|Values are valid only on day of printing.|
Purines (adenine, guanine, xanthine, hypoxanthine) and pyrimidines (uracil, thymine, cytosine, orotic acid) are involved in all biological processes, providing the basis for storage, transcription, and translation of genetic information as RNA and DNA. Purines are required by all cells for growth and survival and also play a role in signal transduction and translation. Purines and pyrimidines originate primarily from endogenous synthesis, with dietary sources playing only a minor role. The end product of purine metabolism is uric acid (2,6,8-trioxypurine), which must be excreted continuously to avoid toxic accumulation.
Disorders of purine and pyrimidine metabolism can involve all organ systems at any age. The diagnosis of the specific disorders of purine and pyrimidine metabolism is based upon the clinical presentation of the patient, determination of specific concentration patterns of purine and pyrimidine metabolites, and confirmatory enzyme assays and/or molecular genetic testing.
There are numerous inborn errors of purine and pyrimidine metabolism that have been documented. Clinical features are dependent upon the specific disorder, but represent a broad spectrum of clinical manifestations that may include immunodeficiency, developmental delay, nephropathy, and neurologic involvement. The most commonly described disorder involves a deficiency of hypoxanthine phosphoribosyl transferase (HPRT), the majority of which have classic Lesch-Nyhan syndrome. Lesch-Nyhan syndrome was described in 1964 as the first disorder of purine metabolism. It is an X-linked disorder characterized by severe neurologic impairment, the development of a compulsive self-destructive behavior, and uric acid nephropathy.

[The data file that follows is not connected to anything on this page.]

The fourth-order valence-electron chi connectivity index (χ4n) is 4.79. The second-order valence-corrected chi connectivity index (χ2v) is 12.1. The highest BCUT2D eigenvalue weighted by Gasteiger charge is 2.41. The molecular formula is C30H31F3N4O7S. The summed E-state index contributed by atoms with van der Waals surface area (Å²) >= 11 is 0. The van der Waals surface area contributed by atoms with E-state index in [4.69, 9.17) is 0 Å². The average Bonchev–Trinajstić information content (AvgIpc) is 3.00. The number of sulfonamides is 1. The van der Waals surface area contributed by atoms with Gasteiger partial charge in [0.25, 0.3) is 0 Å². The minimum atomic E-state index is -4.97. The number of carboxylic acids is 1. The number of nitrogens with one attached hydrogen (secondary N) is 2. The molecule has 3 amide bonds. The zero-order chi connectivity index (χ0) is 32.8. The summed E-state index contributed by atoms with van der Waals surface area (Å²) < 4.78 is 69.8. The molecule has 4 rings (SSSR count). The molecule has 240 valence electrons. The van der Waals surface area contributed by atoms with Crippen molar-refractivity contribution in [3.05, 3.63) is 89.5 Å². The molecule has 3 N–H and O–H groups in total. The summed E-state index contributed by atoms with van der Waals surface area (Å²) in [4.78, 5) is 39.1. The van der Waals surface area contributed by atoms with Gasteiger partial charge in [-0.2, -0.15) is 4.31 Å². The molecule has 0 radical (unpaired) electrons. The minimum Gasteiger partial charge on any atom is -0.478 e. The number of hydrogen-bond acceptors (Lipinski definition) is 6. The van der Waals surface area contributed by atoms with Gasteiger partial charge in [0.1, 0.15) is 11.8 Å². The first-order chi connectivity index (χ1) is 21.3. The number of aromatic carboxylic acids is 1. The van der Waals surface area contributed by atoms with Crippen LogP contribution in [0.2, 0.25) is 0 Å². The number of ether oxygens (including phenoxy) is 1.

Evaluating patients with symptoms suspicious for disorders of purine and pyrimidine metabolism
Monitoring patients with disorders of purine and pyrimidine metabolism
Laboratory evaluation of primary and secondary hyperuricemias
Abnormal concentrations of measurable compounds will be reported along with an interpretation. The interpretation of an abnormal metabolite pattern includes an overview of the results and of their significance, a correlation to available clinical information, possible differential diagnosis, recommendations for additional biochemical testing and confirmatory studies (enzyme assay, molecular analysis), name, and phone number of contacts who may provide these studies at the Mayo Clinic or elsewhere, and a phone number of the laboratory directors in case the referring physician has additional questions.
Additional confirmatory testing is required for follow-up of abnormal results.
0-2 years: < or =31 mmol/mol creatinine
3-5 years: < or =30 mmol/mol creatinine
6-11 years: < or =28 mmol/mol creatinine
12-17 years: < or =26 mmol/mol creatinine
> or =18 years: < or =35 mmol/mol creatinine
0-2 years: < or =2,249 mmol/mol creatinine
3-5 years: < or =1,900 mmol/mol creatinine
6-11 years: < or =1,398 mmol/mol creatinine
12-17 years: < or =698 mmol/mol creatinine
> or =18 years: < or =669 mmol/mol creatinine
0-2 years: <53 mmol/mol creatinine
3-5 years: <49 mmol/mol creatinine
6-11 years: <43 mmol/mol creatinine
12-17 years: <36 mmol/mol creatinine
> or =18 years: <40 mmol/mol creatinine
0-2 years: <49 mmol/mol creatinine
3-5 years: <41 mmol/mol creatinine
6-11 years: <30 mmol/mol creatinine
12-17 years: <16 mmol/mol creatinine
> or =18 years: <51 mmol/mol creatinine
Jurecka A: Inborn errors of purine and pyrimidine metabolism. J Inherit Metab Dis 2009;32:247-263